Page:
Is Magnesium Batteries An Alternative to Lithium?

  Magnesium is one such alternative that presents itself as cheaper and more abundant than lithium, and environmentally friendly – and one that is currently trending if the following recent research is anything to go by.

  Layered cathode materials are a popular choice across many battery systems, and one team at Nanjing University in China has developed nanoflowers of vanadium disulfide (VS2) as a possible layered cathode for use in rechargeable magnesium batteries. The interlayer distance of their final cathode material was almost 10 Ångstroms, nearly double the spacing in the control sample (5.73 Ångstroms). This expansion was achieved by choosing a solvent, 2-ethylhexylamine, that could also act as an intercalation agent during the synthesis process. The resulting expanded lattice allowed the diffusion of magnesium ions at a rate of 10−11–10−12 cm2 s-1, with the full battery system achieving a reversible discharge capacity of 245 mAh g−1 at 100 mA g−1.

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Battery recycling

Battery recycling is a recycling activity that aims to reduce the number of batteries being disposed as municipal solid waste. Batteries contain a number of heavy metals and toxic chemicals and disposing of them by the same process as regular trash has raised concerns over soil contamination and water pollution.

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Flexible Batteries for Bendable Devices

  This new type of battery is built in layers, just like conventional batteries. However, in this case, the researchers have exclusively used flexible components. It consists of the novel electrolyte and two current collectors for the anode and the cathode. The collectors are made from bendable polymer composite that contains electrically conductive carbon, which also serves as the outer shell.

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Researchers say energy-dense lithium-sulfur batteries may double EV range

Researchers say energy-dense lithium-sulfur batteries may double EV range

Researchers in Australia say that advancements made in cathode durability could make lithium-sulfur batteries a reality for electric vehicles soon.

The news was reported Friday by IEEE Spectrum following a paper published Monday by researchers at Monash University in Science Advances.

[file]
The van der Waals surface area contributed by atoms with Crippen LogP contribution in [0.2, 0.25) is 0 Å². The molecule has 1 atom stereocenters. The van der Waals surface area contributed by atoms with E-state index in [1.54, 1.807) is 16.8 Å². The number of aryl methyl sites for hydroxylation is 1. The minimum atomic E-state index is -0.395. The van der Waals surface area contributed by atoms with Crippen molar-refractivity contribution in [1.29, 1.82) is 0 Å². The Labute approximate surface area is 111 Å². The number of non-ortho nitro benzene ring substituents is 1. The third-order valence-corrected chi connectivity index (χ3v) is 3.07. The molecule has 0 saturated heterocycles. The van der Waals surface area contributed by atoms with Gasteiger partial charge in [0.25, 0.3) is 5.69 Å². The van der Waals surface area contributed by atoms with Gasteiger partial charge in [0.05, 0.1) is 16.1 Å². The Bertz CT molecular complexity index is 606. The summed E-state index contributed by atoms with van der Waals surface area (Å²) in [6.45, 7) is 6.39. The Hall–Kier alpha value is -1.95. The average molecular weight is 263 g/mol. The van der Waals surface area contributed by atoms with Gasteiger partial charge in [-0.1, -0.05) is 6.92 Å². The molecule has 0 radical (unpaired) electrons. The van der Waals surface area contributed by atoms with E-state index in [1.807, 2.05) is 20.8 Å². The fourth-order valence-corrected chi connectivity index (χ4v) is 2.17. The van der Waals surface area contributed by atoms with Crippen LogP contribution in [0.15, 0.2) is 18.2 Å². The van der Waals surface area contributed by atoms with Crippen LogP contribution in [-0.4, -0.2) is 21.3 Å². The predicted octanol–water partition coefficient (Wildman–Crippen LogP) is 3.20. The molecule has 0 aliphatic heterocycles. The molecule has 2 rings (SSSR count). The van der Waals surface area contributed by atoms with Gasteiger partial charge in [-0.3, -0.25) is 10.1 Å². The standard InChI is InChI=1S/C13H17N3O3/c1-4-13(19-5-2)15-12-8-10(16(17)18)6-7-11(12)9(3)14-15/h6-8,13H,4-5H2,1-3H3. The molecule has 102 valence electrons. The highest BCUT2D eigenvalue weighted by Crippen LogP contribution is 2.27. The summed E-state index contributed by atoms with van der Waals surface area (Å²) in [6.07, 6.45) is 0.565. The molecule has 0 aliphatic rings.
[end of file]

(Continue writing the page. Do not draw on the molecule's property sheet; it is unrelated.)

In both, researches say lithium-sulfur's lower weight and cheaper production costs would make those batteries attractive for transportation uses but up until now, lithium-sulfur batteries haven't been able to handle many charge-discharge cycles. That's because sulfur cathodes in those batteries swell with lithium ions during discharge cycles and contracts while charging, according to scientists. That leads to extreme cathode corrosion, which shortens the life-cycle for those batteries.

According to IEEE Spectrum, those cathodes fall apart in about 40 to 50 charge cycles.

The Monash University researchers say they've made a more robust cathode for lithium-sulfur batteries now, ones than can handle many more charge and discharge cycles, by increasing space for the cathodes by reducing the amount of binder used.

“This leaves increased space for accommodating the changes in the structure and the resultant stress,” mechanical and aerospace engineer Mahdokht Shaibani told IEEE Spectrum. “As a result, the sulfur electrode maintains its integrity over long-term cycling.”

The group's large pouch cells lasted for 100 cycles and the group says within two to four years they may have a battery viable for market uses.

Longer-lasting, higher-mileage batteries are one of the EV holy grails as automakers and suppliers race to create viable alternatives. Last year, researchers working with Tesla said they developed batteries in the lab that could withstand up to 6,000 charge cycles and last up to 1 million miles in vehicles, or up to two decades in power grids.



CEC excludes lithium-ion from grant funding in ‘expression of no-confidence’, says expert

January 16, 2020: A leading energy storage expert says California’s decision in December to exclude lithium-ion technology from applying for energy storage grant funding is an expression of no-confidence in the technology.

The expert — who spoke to BESB on condition of anonymity — said the number of lithium-ion units installed in the US was ‘negligible’, and utilities were realizing that the technology was far more problematic than they

had imagined.

“The lithium-ion units installed were mostly for demonstration purposes,” he said. “If the technology really did what was expected, you would see far more being installed.”


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